The Master Plan proposes solutions for specific situations at points of interest such as hospitals, the universities, the Government Park, Eros Airport and others, further giving directions on the integration of commuter traffic from the neighbouring cities Rehoboth and Okahandja and traffic to and from the Hosea Kutako International Airport.
Inclusively, taxis and minibus services are considered in an integrated urban transport system as these services shall provide complementary services to bus services, in particular in areas or times with insufficient demand for bus operation.
According to the Windhoek’s master plan for the rail transport, the railway option for commuter trains in Windhoek and the new development area of Brakwater would connect from industrial zones to CBD, central bus station, other bus lines to the new development of Brakwater and vice versa.
CoW, city master plan says because the railway passes the CBD, the planned new Central Bus station, the new development area of Brakwater (250 000 inhibitors estimated for 2032) and the two industrial and the two industrial zones of Windhoek, the conclusion is to use the rail corridor for public transport within the Windhoek agglomeration (Windhoek and Northern Corridor).
According to the Master Plan, the ROW allows a relative easy and economic extension of tracks,  small inclines on the stretch, connection from industrial zones to CBD, central bus station, other bus lines to the new development area of Brakwater and vice versa, high riding comfort, higher average speeds, and bus lines cross the tracks approx. 10 times (each time with interchange).
Currently, taxis operate as part of the PT, which is a mix between international known radio taxi (call a taxi) and minibus service but with low occupancy vehicles (please refer also to chapter 2).
It is proposed to change the actual taxi system into two different parts one of which the classic radio taxi system (one can call a taxi or stop the taxi in the street and get door to door service e.g. with distance based fares measured by taximeters) and minibus system.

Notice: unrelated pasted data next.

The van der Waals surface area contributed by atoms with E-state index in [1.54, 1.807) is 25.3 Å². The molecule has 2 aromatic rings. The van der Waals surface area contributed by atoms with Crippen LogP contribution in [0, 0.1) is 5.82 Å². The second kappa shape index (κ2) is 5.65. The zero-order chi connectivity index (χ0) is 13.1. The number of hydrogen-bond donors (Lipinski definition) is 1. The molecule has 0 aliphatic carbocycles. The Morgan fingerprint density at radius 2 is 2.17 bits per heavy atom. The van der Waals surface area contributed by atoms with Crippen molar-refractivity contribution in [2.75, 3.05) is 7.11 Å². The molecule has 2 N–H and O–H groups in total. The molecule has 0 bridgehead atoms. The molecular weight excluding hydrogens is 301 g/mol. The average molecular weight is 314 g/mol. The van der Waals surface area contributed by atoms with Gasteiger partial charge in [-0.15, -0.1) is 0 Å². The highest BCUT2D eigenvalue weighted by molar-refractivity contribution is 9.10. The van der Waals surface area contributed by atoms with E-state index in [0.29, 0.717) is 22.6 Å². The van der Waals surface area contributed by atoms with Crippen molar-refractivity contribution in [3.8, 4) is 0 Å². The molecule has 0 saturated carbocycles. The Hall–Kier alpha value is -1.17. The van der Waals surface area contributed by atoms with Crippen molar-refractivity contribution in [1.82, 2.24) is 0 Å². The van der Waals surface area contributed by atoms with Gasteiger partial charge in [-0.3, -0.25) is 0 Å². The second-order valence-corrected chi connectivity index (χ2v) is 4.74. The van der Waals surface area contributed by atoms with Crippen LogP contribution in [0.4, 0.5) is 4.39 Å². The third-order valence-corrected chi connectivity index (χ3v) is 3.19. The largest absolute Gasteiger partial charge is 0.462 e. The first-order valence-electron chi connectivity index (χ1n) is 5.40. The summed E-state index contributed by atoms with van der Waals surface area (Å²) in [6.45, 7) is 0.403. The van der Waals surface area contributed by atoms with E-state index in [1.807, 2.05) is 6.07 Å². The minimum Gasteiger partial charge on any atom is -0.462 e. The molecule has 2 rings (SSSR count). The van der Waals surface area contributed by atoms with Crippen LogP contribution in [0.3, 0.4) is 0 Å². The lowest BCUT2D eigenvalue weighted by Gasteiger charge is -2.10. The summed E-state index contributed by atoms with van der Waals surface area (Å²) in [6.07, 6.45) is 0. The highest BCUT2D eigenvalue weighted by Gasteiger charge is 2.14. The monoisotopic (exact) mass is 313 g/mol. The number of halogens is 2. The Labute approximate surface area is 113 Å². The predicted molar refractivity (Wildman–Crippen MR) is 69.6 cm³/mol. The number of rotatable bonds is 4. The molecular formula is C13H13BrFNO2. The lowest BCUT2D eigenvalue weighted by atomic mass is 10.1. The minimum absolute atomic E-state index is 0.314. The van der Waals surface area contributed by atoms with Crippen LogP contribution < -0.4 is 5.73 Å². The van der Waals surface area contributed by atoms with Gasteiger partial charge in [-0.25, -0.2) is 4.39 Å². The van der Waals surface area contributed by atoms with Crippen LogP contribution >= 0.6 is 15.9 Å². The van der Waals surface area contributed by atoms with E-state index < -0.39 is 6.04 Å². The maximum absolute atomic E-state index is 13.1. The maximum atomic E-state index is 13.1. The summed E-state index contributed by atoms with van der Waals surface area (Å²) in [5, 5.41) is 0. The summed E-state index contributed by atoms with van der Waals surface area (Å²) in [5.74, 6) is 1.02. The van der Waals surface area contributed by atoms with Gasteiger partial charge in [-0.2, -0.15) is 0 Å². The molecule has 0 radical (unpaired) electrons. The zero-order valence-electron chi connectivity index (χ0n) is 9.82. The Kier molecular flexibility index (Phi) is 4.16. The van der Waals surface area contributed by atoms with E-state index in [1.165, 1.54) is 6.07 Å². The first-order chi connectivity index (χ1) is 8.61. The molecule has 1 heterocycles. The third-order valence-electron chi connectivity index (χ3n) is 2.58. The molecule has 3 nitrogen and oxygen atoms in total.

The plan says that a total of approximately 1400 passengers travelling between Rehoboth and Windhoek every day can be attracted for the commuter train at the end of the planning horizon.
“However, this figure is on the lower side, because census figures and projected and agreed upon official population growth rates appear to be underestimated and there could also some induced traffic be expected because, the attractiveness of affordable living places outside Windhoek will increase.
“While there is the existing right of way of the TransNamib, the opportunity for the use of infrastructure and land for the creation of a suburban Railway Network is obvious.
“A relatively economic option is the use of existing tracks with its existing speed limits during the day time, when the regular trains service from TransNamib is not using the relevant tracks (taking into account that actual rail services are only running during the night, the tracks are generally available for commuter rail operation with low frequency during the day).
“In this case, the upgrading and the minimized need of adoptions of the railway infrastructure is not extremely cost extensive” the master plan stipulated.
With a light railway option there would be a need to the acquisition of light diesel rail cars, implementation of a small control center with a simple management system, small preparations at the existing rail stations (Windhoek, Okahandja, Rehoboth), additional railway stops, switches of passing tracks and a public transport ticketing system.

by Hileni Heita